Harvey Lee Snyder author of the book, Afternoon of a Faun – How Debussy Created a New Music for the Modern World, now has a website for his book! When visiting the page you will learn more about Debussy’s music and about the book itself. Go take a look by clicking on the link below, and let us know what you think!
Here is the story of a poor, unschooled Parisian boy swept by odd coincidences to the Paris Conservatory at age ten. Here is a brilliant man struggling to invent a tonal language capable of expressing his unique musical vision, finding inspiration not in Bach and Beethoven but in Mallarmé’s poetry and the paintings of Whistler and Turner; a man determined to end two centuries of Germanic domination of European music. Here is a reclusive, gentle man whose misguided love affairs ended in scandal and scorn. His hard work failed to end decades of poverty and debt, but, as is made clear in Afternoon of a Faun, Debussy was at the time of his death in 1918, and remains today, the foremost French composer of the 20th century.
In honor of today being Claude Debussy’s birthday we would like to remember all of the wonderful music that he has made. Claude Debussy was a French composer who was well known for his impressionist music. He was one of the most influential composers of the late 19th and early 20th centuries and was the father of the modern era in classical music. Author Harvey Lee Snyder has written a book on Debussy titled, Afternoon of a Faun: How Debussy Created a New Music For the Modern World, that tells about his life and also his music. Below is an excerpt from chapter 1 about Debussy’s early life and background.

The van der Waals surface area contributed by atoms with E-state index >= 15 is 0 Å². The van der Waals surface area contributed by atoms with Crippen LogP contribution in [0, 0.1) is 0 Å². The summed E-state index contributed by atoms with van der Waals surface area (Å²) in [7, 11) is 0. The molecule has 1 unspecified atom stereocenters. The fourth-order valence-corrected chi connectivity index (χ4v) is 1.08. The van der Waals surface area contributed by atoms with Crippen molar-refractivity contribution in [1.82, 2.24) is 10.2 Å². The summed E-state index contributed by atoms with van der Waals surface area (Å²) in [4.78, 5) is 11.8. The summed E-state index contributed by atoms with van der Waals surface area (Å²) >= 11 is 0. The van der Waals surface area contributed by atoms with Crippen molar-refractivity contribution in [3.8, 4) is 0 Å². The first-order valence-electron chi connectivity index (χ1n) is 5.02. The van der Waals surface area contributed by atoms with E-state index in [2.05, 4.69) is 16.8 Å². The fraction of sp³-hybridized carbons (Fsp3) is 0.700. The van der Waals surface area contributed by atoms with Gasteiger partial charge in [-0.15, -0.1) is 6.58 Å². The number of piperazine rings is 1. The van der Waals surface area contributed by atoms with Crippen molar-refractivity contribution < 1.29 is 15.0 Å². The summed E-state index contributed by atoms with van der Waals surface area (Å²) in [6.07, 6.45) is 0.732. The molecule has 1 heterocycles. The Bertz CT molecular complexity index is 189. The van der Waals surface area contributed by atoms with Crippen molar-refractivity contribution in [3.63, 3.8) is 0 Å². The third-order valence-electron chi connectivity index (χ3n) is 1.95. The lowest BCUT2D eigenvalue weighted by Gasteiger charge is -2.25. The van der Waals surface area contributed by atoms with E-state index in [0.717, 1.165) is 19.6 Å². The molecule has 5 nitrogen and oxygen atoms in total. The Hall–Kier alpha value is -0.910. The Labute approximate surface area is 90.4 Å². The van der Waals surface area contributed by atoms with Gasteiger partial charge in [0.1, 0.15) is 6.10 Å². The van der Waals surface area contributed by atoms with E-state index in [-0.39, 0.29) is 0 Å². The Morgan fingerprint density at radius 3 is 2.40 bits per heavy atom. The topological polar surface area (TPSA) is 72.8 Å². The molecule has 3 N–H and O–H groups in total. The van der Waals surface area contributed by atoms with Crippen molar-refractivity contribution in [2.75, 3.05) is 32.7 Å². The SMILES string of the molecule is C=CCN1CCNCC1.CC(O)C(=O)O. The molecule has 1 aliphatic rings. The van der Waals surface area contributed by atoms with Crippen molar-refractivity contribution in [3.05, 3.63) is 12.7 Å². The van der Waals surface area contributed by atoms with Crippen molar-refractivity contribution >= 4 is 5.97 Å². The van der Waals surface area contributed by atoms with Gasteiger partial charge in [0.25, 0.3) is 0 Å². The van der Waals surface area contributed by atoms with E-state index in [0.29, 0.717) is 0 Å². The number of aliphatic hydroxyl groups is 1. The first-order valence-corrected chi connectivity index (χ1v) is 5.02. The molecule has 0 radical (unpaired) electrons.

Some historians tried to link Claude Debussy to the Burgundian aristocracy, but no—Claude’s father, Manuel de Bussy, was less nobly descended from peasant stock, men and women who in the seventeenth and eighteenth centuries were laborers and farmers, locksmiths, tradesmen, and carpenters. Claude’s maternal family too was of humble origin.
Manuel de Bussy enlisted at eighteen in the Second Infantry Regiment of Marines and served his seven-year term. He married Victorine Manoury in 1861, when both were twenty-five years old. The newlyweds moved into an old three-story house in Saint-Germaine-en-Laye, just west of Paris. Manuel ran the china shop on the ground floor, and upstairs, on August 22, 1862, their first child, Achille-Claude de Bussy, was born. Before his first birthday he had a baby sister, Adèle. Emmanuel was born in 1867, and Alfred followed three years later. Another son died in childhood.
The china shop failed after two years of Manuel’s management, and the de Bussys moved to Clichy to live with Victorine’s mother. In 1868, Manuel found work at a printing shop and moved his family to Paris. For most of his life Manuel struggled and repeatedly failed to earn enough to support his family in comfort and stability. He never held a job for very long, and Victorine sometimes worked as a seamstress to help make ends meet.
The eldest boy was called Achille (pronounced “ah-sheel”), but he was Chilo to his family. At his baptism his godparents were Manuel’s sister Clémentine and her lover, a rich financier named Achille Arosa. As a young adult, Chilo preferred to be called Claude, signed his name Claude-Achille, and modernized the family name to Debussy.
He was a quiet boy—“dreamy” was a word often used—who found refuge in solitude. Unlike his three siblings, he never went to school. His mother, who had little education herself, kept him at home and taught him to read and write. But Victorine had no enthusiasm for motherhood. More than once she sent Adèle to Cannes to be raised by Clémentine. Alfred was in Clémentine’s care until her death in 1882.
Clearly, the de Bussy clan was not an auspicious incubator of genius. Nothing in the historical record suggests that music was a significant part of the family life, or that the children were exposed to the ripe artistic and cultural climate of Paris. Manuel confidently believed Achille would follow in his footsteps: He’d be a sailor when he grew up. (Later in life, the composer of La Mer [The Sea] found this amusing.)